Preserving History for Posterity: The Museum Conservator

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Nearly 850 million visitors come to American museums each year, according to the American Alliance of Museums. These visitors see the many colorful, historic, and informative exhibits, but few see the important behind-the-scenes work that keeps the exhibits running. This is the job of the conservator.
Conservators, such as Rebecca Newberry of the Science Museum of Minnesota, look after the museum’s collection, working to preserve the artifacts and specimens out on display, in transit between museums, and in storage.
“I deal with preventing damage — my biggest concern is to prevent harm and damage to our collection first and foremost,” Newberry said. “And then there are projects: I could be getting things ready for exhibits, I could be examining something that’s come back from loan, I could be treating an object that we discovered needed work that was on exhibit. Every day it’s a little different.”
Much of a conservator’s job concerns the immediate environments for the artifacts. Due to the artifacts’ ages, many are especially fragile, and the conditions they are subjected to can affect their longevity. Temperature, humidity, lighting, vandalism, and pests such as mold or termites can make all the difference.
For example, a piece of clothing with fabric prone to fading might be put in a sealed case with only one window, and visitors must push a button to illuminate the display case. Old pieces of pottery or wood in artwork can be sensitive to humidity, and might need to be placed in a sealed case with special gel to control the humidity.
“Once you seal it to control the humidity, you’re also sealing all the volatile materials that might be in the case, too,” Newberry said. “When people talk about using archival or acid-free materials, it just means that object or material is inert and won’t react with other objects or break apart.”
In addition to caring for the artifacts out on display, conservators also take care of the many artifacts and specimens that belong to the museum’s collection that are in storage. Though these samples from the collection aren’t out on exhibit, they still need to be maintained by the conservator. Often, Newberry said, only 5 percent of the collection will be out on exhibit. This is especially true for natural history collections, which often contain many replicate samples of the same species.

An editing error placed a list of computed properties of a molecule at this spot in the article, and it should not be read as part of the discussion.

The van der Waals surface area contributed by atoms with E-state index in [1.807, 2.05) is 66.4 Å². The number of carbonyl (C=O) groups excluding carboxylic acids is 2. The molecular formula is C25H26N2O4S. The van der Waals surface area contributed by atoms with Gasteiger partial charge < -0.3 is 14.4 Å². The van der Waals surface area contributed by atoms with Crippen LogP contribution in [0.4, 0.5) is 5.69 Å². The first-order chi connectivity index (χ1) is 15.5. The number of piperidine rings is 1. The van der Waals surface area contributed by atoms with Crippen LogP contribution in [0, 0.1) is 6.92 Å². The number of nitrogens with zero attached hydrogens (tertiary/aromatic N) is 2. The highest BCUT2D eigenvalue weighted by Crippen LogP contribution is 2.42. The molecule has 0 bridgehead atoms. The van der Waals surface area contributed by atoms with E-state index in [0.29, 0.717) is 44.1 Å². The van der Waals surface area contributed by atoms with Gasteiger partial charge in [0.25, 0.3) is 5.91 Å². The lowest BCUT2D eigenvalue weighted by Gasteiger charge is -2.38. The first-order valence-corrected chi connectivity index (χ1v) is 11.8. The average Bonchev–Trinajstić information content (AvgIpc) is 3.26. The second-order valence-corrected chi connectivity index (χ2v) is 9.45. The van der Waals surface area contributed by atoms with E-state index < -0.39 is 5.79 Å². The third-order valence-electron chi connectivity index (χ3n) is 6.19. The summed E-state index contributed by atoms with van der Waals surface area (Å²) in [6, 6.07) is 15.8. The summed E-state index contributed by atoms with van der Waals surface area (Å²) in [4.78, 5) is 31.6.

“People say, ‘Why do you have so many butterflies?’ Well, if you were the only human we collected to learn about what humans are, we’d have a pretty limited idea about what humans are like,” Newberry said. “But if we collect a variety of people, we have a better idea about the variation within the species. Because of that, the collection may not be as interesting for an exhibit, but they’re very interesting for science and researchers.”
Often, researchers will be able to access samples from a museum’s collection through an online database with photographs, or they may request an inter-museum loan through the institution they work for in order to spend more time studying the samples.
Additionally, conservators work with the museum’s exhibit developers to help select pieces from the collection that support the exhibit’s thematic concept. Based on the chosen pieces’ stability, the conservators can either begin working on how the pieces will be displayed in the exhibit, or they can veto a piece that is too fragile for that particular display. If additional pieces are required to supplement an exhibit, the museum may borrow from other museums’ collections.
Since they often work with fragile works of art or artifacts, conservators must have strong backgrounds in both chemistry and studio art, and often must also be familiar with concepts in anthropology, geology, art history, and biology.
“You need to understand how to make art in order to understand how to preserve it, so you need a portfolio that shows you understand how to paint, how to do photography, ceramics, that kind of stuff, and that you understand the underlying chemistry of materials,” Newberry said.
Museum conservators undergo a rigorous training program, obtaining a master’s degree in a three-year program culminating in a yearlong internship. As undergraduate students, aspiring conservators often work on building up their knowledge of chemistry and studio art.
“One thing I don’t think people understand is how much science goes into conservation,” Newberry said. “There’s a lot of having to understand what is happening at a molecular level in the material that we’re working on, so knowing that if you add this particular solvent to this particular material, you could do a lot of damage, so it’s important to understand the chemistry behind what you’re doing.”

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